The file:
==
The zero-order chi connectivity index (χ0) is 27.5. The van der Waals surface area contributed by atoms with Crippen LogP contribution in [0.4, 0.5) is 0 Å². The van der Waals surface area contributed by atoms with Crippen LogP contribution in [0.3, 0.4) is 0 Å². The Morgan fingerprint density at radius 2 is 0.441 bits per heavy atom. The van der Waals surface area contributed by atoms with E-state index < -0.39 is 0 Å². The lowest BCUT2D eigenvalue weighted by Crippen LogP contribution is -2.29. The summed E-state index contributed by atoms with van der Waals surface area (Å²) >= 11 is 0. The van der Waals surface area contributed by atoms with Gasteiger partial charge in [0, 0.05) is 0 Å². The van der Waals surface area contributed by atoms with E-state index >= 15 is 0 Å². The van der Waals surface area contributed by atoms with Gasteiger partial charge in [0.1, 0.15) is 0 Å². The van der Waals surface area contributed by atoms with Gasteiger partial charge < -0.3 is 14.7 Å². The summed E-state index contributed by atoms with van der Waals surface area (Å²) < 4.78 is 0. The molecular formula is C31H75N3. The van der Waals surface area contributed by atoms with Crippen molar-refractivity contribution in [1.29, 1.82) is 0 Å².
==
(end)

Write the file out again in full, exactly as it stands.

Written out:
The zero-order chi connectivity index (χ0) is 27.5. The van der Waals surface area contributed by atoms with Crippen LogP contribution in [0.4, 0.5) is 0 Å². The van der Waals surface area contributed by atoms with Crippen LogP contribution in [0.3, 0.4) is 0 Å². The Morgan fingerprint density at radius 2 is 0.441 bits per heavy atom. The van der Waals surface area contributed by atoms with E-state index < -0.39 is 0 Å². The lowest BCUT2D eigenvalue weighted by Crippen LogP contribution is -2.29. The summed E-state index contributed by atoms with van der Waals surface area (Å²) >= 11 is 0. The van der Waals surface area contributed by atoms with Gasteiger partial charge in [0, 0.05) is 0 Å². The van der Waals surface area contributed by atoms with E-state index >= 15 is 0 Å². The van der Waals surface area contributed by atoms with Gasteiger partial charge in [0.1, 0.15) is 0 Å². The van der Waals surface area contributed by atoms with Gasteiger partial charge < -0.3 is 14.7 Å². The summed E-state index contributed by atoms with van der Waals surface area (Å²) < 4.78 is 0. The molecular formula is C31H75N3. The van der Waals surface area contributed by atoms with Crippen molar-refractivity contribution in [1.29, 1.82) is 0 Å².